60 years on, India’s tryst with destiny continues

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Political parties have still to come to terms with the empowered civil society employing technology to make its voice heard through the Internet and by TV channels taking up issues and replaying old segments of pronouncements later repudiated by politicians. There is still a long way to go to empower the poor and the unfortunate while a beginning is being made to move towards a more inclusive society.

If secularism, socialism and non-alignment were the three pillars of the Indian state on the proclamation of the Republic 60 years ago, non-alignment has lost its relevance with the disintegration of the Soviet Union and the end of the Cold War, socialism lost out to  globalization and consumer society and secularism survives in a battered state.

The truth is that 60 years is a long time in the grooming of a new nation state, with Jawaharlal Nehru’s memorable words of a tryst with destiny then still ringing in our ears. And it must surely be to the credit of the Indian state and people that, but for a brief aberration during the Emergency, democracy has not merely survived but also been invigorated by the flowering of civil society and its empowerment through private television channels and the Internet and its progeny, Twitter and Facebook.

But we have lost out in some of our values. Consider the levels of corruption prevailing in the political and bureaucratic fields and in civil society. Partly, it is the result of the temptation of a new consumer society, the can-do mood of sections seeking success and the mounting expenses involved in contesting elections. If election money is the root of evil, no one has found a solution to the malaise, with the proposal for state funding of parties worse than the disease because it would denude the exchequer of considerable amounts while candidates  and parties would top up campaigns with surreptitious money.

Perhaps the most abiding changes we have seen in the political landscape in these 60 years are in the field of secularism and the rightward tilt in the political spectrum. Both these phenomena are linked to the rise of the Bharatiya Janata Party (BJP) out of the ashes of the Jan Sangh. Once the BJP achieved power for the first time in New Delhi as the leader of a coalition, it had arrived. The fact that parties that claimed to be secular were prepared to join the BJP in a government meant that the communal stigma that had been attached to it was largely washed away. Even the Congress Party became wobbly on occasion in holding aloft the banner of secularism.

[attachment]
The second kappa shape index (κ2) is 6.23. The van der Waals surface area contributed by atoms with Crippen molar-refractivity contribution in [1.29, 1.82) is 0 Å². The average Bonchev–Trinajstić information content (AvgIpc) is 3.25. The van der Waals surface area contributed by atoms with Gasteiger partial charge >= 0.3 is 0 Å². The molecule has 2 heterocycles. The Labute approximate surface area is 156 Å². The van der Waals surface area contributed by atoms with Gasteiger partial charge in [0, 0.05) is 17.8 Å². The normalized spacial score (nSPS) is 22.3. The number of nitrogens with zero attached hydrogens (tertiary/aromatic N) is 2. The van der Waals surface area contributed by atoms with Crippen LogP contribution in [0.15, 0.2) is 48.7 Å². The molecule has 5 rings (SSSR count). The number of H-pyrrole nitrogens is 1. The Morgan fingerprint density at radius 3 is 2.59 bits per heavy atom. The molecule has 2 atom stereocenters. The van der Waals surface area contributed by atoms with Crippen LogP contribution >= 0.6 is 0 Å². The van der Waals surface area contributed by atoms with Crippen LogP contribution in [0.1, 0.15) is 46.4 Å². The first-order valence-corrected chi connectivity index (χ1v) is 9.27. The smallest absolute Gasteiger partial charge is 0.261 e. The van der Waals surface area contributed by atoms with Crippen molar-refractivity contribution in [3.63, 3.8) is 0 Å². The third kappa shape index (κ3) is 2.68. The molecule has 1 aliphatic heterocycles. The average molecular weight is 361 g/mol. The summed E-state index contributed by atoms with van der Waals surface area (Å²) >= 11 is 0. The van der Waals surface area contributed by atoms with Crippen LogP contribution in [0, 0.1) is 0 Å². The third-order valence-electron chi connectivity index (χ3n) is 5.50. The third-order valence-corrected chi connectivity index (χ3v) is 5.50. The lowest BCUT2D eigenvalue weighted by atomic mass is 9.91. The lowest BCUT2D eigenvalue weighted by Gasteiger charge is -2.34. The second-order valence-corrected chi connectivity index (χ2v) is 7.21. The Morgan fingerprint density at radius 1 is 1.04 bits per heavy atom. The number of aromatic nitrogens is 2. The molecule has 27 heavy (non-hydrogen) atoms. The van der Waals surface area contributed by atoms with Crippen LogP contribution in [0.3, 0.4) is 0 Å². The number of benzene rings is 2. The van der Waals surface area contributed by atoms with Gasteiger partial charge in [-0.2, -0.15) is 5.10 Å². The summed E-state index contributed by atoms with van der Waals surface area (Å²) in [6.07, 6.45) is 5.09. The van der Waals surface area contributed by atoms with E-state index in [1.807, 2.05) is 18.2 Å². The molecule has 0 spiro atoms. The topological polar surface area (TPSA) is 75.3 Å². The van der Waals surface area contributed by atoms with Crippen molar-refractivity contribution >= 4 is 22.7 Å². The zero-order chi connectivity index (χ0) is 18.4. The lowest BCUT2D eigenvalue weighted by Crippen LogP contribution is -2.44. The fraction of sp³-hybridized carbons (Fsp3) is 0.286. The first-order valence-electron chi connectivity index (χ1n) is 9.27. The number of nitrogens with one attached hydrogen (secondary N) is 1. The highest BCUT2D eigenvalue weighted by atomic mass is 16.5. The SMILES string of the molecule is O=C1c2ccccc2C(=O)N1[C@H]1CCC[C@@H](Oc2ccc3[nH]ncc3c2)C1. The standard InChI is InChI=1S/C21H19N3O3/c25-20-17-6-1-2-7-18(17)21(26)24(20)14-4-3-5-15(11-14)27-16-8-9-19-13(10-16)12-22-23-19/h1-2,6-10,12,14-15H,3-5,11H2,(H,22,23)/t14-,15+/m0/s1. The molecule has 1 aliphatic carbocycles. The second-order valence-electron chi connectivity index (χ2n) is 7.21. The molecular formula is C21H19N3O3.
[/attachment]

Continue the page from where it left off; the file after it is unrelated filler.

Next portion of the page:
The first party to achieve power at the Center on the basis of an alternative anti-Congress ideology would inevitably leave its mark. The BJP did not believe in the merit of a “socialistic pattern of society” and although it flirted with vague concepts such as “Gandhian socialism” to make itself more acceptable, it was the Ayodhya fuse lit by L.K. Advani and his infamous rath yatra that brought it the votes to lead a coalition in Delhi.

The BJP has waxed and waned in expounding its Hindutva concept, but its essence is in invoking Hindu India and its values to make the modern nation state in the image of its picture of a distant past. In the process, as Advani so graphically demonstrated during his original rath yatra, the BJP was tapping into the tragedy of the Partition and the bloodshed accompanying it to demonize the Muslim in India and its neighborhood. Together with the vague longing for an India of a supposedly golden age, the mainspring of the party’s urges was a regressive social philosophy confining women to an inferior status (under the guise of worshipping them) and banning and demonizing any progressive form of art if it was interpreted as denigrating Hindu sensitivities. This brew was matured in the cask of nationalism and policed by members of the Sangh Parivar.

The surprise is the root these pseudo-concepts have taken among sections of the urban middle classes. Recurring waves of terrorist activities inspired by and emanating from Pakistan serve  to buttress the BJP’s propaganda over the large Muslim population in India. The urban Indian today is certainly more conscious of religion and caste than it was at the birth of the Republic. Yet the electorate rejected the BJP twice in national elections since its stints  of six years in power.

A young Indian today is far more self-confident than his parents and his outlook is tinged by an optimism that older folk can only marvel at. He is largely free from colonial complexes but, despite flashes of revolt, he remains socially conservative. Political parties have still to come to terms with the empowered civil society employing technology to make its voice heard through the Internet and by TV channels taking up issues and replaying old segments of pronouncements later repudiated by politicians.

There is still a long way to go to empower the poor and the unfortunate while a beginning is being made to move towards a more inclusive society. But the concept of democracy has held up, warts and all. The answer is that there is no viable alternative to governing a multi-religious, multi-ethnic and multi-regional society of innumerable linguistic groups. The BJP’s rejection in elections is proof that people do not wish to tilt the nation to a philosophy of no return.

Courtesy: Deccan Chronicle

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